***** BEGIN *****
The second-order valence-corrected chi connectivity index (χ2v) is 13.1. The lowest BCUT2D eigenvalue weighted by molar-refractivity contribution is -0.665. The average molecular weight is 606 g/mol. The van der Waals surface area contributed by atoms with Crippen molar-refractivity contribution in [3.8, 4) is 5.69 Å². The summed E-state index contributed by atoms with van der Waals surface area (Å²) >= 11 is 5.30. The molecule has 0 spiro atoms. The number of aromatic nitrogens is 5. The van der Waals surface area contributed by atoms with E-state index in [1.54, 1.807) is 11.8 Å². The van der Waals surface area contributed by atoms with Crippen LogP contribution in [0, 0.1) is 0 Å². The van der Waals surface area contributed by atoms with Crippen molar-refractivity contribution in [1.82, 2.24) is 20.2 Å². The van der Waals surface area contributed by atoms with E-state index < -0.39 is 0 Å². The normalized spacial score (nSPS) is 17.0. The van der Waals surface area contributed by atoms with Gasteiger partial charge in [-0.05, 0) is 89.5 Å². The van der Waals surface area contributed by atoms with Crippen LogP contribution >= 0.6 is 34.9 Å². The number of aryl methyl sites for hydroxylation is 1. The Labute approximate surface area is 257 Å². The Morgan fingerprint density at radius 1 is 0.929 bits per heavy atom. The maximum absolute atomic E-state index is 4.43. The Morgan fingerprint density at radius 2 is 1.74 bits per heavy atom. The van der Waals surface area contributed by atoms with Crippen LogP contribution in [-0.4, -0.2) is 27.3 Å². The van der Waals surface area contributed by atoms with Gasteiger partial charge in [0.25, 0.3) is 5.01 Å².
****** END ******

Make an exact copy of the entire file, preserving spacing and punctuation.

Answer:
The second-order valence-corrected chi connectivity index (χ2v) is 13.1. The lowest BCUT2D eigenvalue weighted by molar-refractivity contribution is -0.665. The average molecular weight is 606 g/mol. The van der Waals surface area contributed by atoms with Crippen molar-refractivity contribution in [3.8, 4) is 5.69 Å². The summed E-state index contributed by atoms with van der Waals surface area (Å²) >= 11 is 5.30. The molecule has 0 spiro atoms. The number of aromatic nitrogens is 5. The van der Waals surface area contributed by atoms with E-state index in [1.54, 1.807) is 11.8 Å². The van der Waals surface area contributed by atoms with Crippen LogP contribution in [0, 0.1) is 0 Å². The van der Waals surface area contributed by atoms with Crippen molar-refractivity contribution in [1.82, 2.24) is 20.2 Å². The van der Waals surface area contributed by atoms with E-state index < -0.39 is 0 Å². The normalized spacial score (nSPS) is 17.0. The van der Waals surface area contributed by atoms with Gasteiger partial charge in [-0.05, 0) is 89.5 Å². The van der Waals surface area contributed by atoms with Crippen LogP contribution >= 0.6 is 34.9 Å². The number of aryl methyl sites for hydroxylation is 1. The Labute approximate surface area is 257 Å². The Morgan fingerprint density at radius 1 is 0.929 bits per heavy atom. The maximum absolute atomic E-state index is 4.43. The Morgan fingerprint density at radius 2 is 1.74 bits per heavy atom. The van der Waals surface area contributed by atoms with Crippen LogP contribution in [-0.4, -0.2) is 27.3 Å². The van der Waals surface area contributed by atoms with Gasteiger partial charge in [0.25, 0.3) is 5.01 Å².